If you thought setbacks to the West Hollywood’s AIDS Monument were bad, they’re nothing compared to the major backlash the Palm Springs AIDS Memorial Sculpture received earlier this month after residents had a first glimpse of the renderings of the proposed nine-foot limestone sculpture, which was to be installed in a park within the California desert city’s downtown. Critics immediately went to social media to compare the donut shaped memorial to a giant anus.
The sculpture is the work of respected Palm Springs artist Phillip K. Smith III. If the name sounds familiar to you, it’s because he’s the man behind West Hollywood’s Parallel Perpendicular artwork at West Hollywood Park. The permanent public artwork of five free standing mirrored volumes composed of parallel and perpendicular planes that hover above a 40-foot diameter circle of green landscaping has been a hit with residents and visitors. By day, these forms reflect the park visitors and environment as well as the surrounding West Hollywood views. By night, the mirrored surfaces illuminate to become pure fields of color that slowly move through a custom color choreography. These colors reflect off each other, merging upon colors creating new spaces of color.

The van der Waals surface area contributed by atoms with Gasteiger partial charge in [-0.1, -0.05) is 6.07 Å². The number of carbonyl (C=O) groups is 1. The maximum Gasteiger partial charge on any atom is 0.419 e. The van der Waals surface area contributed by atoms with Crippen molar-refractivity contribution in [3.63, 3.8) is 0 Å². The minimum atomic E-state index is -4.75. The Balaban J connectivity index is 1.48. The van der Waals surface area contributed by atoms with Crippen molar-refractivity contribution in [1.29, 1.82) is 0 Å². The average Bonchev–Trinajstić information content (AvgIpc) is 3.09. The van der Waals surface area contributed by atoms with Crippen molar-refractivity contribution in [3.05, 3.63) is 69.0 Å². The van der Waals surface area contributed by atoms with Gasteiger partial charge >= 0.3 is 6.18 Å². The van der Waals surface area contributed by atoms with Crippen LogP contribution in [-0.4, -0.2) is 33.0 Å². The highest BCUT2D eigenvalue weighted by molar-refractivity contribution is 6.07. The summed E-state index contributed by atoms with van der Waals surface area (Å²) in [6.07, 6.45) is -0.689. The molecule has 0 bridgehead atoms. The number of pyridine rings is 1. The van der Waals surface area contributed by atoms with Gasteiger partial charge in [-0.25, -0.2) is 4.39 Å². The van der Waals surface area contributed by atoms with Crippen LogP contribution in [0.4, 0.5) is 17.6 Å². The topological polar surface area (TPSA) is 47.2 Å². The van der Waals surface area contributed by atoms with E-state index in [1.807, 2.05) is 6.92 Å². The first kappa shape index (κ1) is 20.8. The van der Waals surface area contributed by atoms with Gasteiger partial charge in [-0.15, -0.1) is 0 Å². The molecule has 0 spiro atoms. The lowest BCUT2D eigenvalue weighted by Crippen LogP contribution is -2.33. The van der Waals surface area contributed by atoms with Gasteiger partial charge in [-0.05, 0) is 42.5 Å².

Smith clearly went in a different direction for the Palm Springs AIDS Memorial Sculpture. “The opening at the center is at eye level and allows a view through,” Smith said, “[offering] a connection, a sense of hope, a view beyond what is directly in front of you.”
The bad press comparing the lumpy circle with a hole in the center to a person’s nether region has scrapped the renderings, so it’s back to the old drawing board for Mr. Smith III, at least for the offensive side of the sculpture.
The Palm Springs AIDS Memorial describes the sculpture has having two sides.
There is the Community “face,” composed of a series of varied concentric carved circles that are smooth, flat, angular, matte, satin, and gloss, evokes the quilt of humanity that is touched by AIDS. Extending across this varied topography is a series of precise, matte, carved lines representing the “aberration” in the community fabric that has bonded us together.
Then there is the “individual” face which is conceived as a series of smooth undulating “fins,” like water lifting. These fins are a metaphor for grief, love, hope, and time. The form of the artwork itself has a concave and convex flex to it as the community face seems to outstretch and envelope the viewer, while the individual face seems to extend outward at the center towards the viewer.
It’s the Individual face that’s behind the controversy, so to speak. That’s the side that’s being redesigned.
According to psaidsmemorial.org, a revised design is coming soon.